How to Watch Tonight's Ultra Rare Eclipse and Comet Flyby

Photo: AP
Photo: AP

Cancel all your plans immediately: tonight, stargazers will be able to view a penumbral lunar eclipse, a stunning full moon, and a comet flyby. It’ll make for a fantastic Friday night, and it’s totally free!


It’s worth noting that lunar eclipses only occur during a full moon, but penumbral lunar eclipses are still pretty special, albeit subtle. These sorts of eclipses occur when the Moon enters the outer region of Earth’s shadow, called the penumbra. Observers will notice an unusual dark shade toward the top of the moon when it reaches mid-eclipse, since this will be the region closest to the Earth’s full shadow, called the umbra. Since penumbral eclipses are more subtle than partial eclipses, stargazers will have to look carefully to see this slightly darker shade—unless they live in Australia or Japan, where the eclipse won’t be visible at all. Sorry, guys.

For those who plan to watch, remember to look up at 7:43PM ET (4:43 PT)—that’s when the Moon will be darkest. Every year, two to five lunar eclipses occur, and one in every three will be penumbral. However, this will be the only penumbral lunar eclipse of 2017.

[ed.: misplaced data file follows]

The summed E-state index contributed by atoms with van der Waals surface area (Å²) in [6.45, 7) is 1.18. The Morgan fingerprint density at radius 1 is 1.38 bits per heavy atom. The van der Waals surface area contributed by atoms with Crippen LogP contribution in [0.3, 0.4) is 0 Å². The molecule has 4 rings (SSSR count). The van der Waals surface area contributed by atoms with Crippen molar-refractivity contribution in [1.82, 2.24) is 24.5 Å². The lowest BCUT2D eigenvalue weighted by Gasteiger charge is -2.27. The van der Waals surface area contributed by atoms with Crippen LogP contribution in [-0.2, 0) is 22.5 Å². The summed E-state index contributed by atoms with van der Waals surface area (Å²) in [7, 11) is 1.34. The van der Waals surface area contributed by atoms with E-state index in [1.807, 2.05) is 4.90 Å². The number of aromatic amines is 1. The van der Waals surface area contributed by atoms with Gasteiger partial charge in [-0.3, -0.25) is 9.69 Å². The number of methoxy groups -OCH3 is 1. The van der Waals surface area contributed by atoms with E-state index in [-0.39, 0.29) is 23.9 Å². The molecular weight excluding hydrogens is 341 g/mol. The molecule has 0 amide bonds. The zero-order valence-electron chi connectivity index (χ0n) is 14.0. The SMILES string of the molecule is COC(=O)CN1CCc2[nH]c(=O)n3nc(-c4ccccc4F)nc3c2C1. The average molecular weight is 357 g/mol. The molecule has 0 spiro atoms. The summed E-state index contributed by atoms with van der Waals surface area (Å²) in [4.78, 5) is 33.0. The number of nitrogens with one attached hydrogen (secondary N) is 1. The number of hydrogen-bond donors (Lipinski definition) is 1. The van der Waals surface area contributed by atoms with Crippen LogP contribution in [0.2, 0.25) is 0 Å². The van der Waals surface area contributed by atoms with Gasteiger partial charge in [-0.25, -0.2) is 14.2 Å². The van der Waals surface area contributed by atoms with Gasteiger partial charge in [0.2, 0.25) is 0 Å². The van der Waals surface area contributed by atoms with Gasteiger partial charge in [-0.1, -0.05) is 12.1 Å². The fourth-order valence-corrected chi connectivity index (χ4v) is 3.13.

Farmers’ Almanacs have long referred to the full moon in February as the “snow moon.” The snow moon name allegedly traces back hundreds of years, to Native Americans who used the name to keep track of seasons. The full moon in February was associated with a cold and snowy month that made hunting difficult, and thus, the snow moon was born. It’s also sometimes called the “hunger moon.”

But with comet 45P coming into join the party, this eclipse will be extra special. The comet is a Jupiter family comet, meaning its orbit is determined by Jupiter’s gravitational pull. It’s believed that such comets originated in the Kuiper Belt, where an abundance of icy-rock clusters are organized just beyond Neptune’s orbit. There are roughly 400 Jupiter family comets that we know of, though comet 45P’s greenish glow—which comes from the diatomic carbon in its nucleus—makes it a little more special.

You’ll have to stay up a little longer to see comet 45P, which will whizz by Earth around 3AM ET. This particular comet is a fast one, traveling at about 51,000 miles per hour, and only visits Earth twice per decade. Unfortunately, comet 45P won’t be visible to the naked eye—you’ll need a telescope or binoculars to view it.

Image: NASA
Image: NASA

Don’t let this opportunity fly by—comet 45P won’t come this close to Earth again until 2022. Slooh will be broadcasting live views of the snow moon starting at 5:30PM ET (2:30PM PT), and a live stream for the comet starting at 10:30PM ET (7:30 PM PT). You can check it all out below:

Space Writer, Gizmodo


Note: Every lunar eclipse is preceded (and succeeded) by a full moon.

Also, as dmay1 said, if you live anywhere with light, you probably won’t be able to see the comet.

This is easily one of the lamest astronomy stories ever.